7. Upper arm not forming nearly right angle with shoulder blade

8. Tail not carried straight and level with the back

9. Coarseness

10. Eyes deepset or protruding or haw exposed

11. Neck not long

12. Over-refinement

13. Muscles flabby, not hard

14. Heavy patches of color on body

15. Curl or wooliness in coat

16. Coat so excessive as to hide lines, movement, or to affect function

The biggest majority of all – nineteen – agreed that “Shyness, fear, or viciousness” (1st) was the most serious fault; seventeen placed it first. With the lowest average rank was “Coat so excessive as to hide lines, movement, or to affect function” (16th), with eighteen experts having it at or near the bottom.

Over seventy-five percent concurred on the relative problem of these faults: “Topline with sway or drop from withers to tail” (3rd), “Neck not long” (11th), “Heavy patches of color on body” (14th), and “Curl or wooliness in coat” (15th). No split decisions on the bigger majorities.

Sixteen experts ranked “Lacking effortless, graceful movement … while covering ground efficiently” (2nd) in the top quartile, supporting “Gait” as the top virtue. Fifteen surveys agreed on “Hock joints tending to turn in or out when standing or gaiting” (4th) and “Elbows tending to turn in or out when standing or gaiting” (5th), grouping other movement faults highly, near second place “Lacking effortless movement.”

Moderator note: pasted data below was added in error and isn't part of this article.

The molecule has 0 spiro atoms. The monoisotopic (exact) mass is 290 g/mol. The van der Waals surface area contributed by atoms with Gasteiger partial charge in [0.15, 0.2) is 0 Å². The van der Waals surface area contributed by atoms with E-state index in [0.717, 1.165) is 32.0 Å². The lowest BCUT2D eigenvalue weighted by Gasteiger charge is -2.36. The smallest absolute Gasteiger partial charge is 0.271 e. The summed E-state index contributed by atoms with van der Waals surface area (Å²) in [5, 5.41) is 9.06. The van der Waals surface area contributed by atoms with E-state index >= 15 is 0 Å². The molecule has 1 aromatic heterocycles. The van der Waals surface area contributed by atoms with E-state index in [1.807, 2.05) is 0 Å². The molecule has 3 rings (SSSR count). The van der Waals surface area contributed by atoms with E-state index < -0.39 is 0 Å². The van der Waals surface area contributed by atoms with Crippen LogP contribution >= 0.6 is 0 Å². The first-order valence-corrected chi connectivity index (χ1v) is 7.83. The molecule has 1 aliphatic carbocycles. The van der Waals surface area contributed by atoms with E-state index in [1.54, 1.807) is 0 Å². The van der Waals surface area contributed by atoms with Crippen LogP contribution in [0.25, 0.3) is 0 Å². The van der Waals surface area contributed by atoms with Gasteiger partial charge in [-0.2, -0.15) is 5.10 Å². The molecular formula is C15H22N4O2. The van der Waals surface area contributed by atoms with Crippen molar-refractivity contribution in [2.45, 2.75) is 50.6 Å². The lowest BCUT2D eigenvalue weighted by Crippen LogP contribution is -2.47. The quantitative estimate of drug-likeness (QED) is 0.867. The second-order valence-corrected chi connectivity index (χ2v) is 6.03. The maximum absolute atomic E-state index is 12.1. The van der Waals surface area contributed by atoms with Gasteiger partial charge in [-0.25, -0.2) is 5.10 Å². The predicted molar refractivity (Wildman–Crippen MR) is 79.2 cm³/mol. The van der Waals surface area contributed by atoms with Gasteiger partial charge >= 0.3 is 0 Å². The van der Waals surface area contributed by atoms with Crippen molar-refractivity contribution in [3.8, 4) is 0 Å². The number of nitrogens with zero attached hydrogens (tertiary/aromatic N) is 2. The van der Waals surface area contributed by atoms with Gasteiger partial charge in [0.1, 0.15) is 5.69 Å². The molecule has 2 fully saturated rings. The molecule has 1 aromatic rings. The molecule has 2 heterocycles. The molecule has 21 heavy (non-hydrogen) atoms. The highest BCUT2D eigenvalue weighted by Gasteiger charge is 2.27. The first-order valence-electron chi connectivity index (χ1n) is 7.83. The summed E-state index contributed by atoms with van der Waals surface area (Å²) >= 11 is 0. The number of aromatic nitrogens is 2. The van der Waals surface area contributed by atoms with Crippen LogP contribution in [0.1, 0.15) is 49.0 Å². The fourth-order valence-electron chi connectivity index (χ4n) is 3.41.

“Forechest not well-developed” (6th) had an odd distribution. It had a small majority place it fairly highly. But an equal number, overlapping with the first group, had all the ranks within the second quartile.

Half the group similarly valued “Upper arm not forming nearly right angle with shoulder blade” (7th), “Eyes deepset or protruding or haw exposed” (10th), and “Muscles flabby, not hard” (13th). Another nine experts placed “Front not right angle” as more important which raised its seriousness. Six others had “Flabby” as a more serious problem, but it didn’t affect its position in the list.

“Tail not carried straight and level with the back” (8th) was a lesser problem for ten, but eight thought it much more of a problem. “Coarseness” had a similar distribution of opinions, with the rest putting it all over.

Less than a tenth of a point separated the average ranks for “Hock joints tending to turn in or out” (4th) and “Elbows tending to turn in or out” (5th), so that more surveys could change their relative positions. “Forechest not well-developed” (6th) and “Upper arm not forming nearly right angle with shoulder blade” (7th) were similarly close. Even closer were “Tail not carried straight and level with the back” (8th) with “Coarseness” (9th) and also “Eye faults” (10th) with “Neck not long” (11th).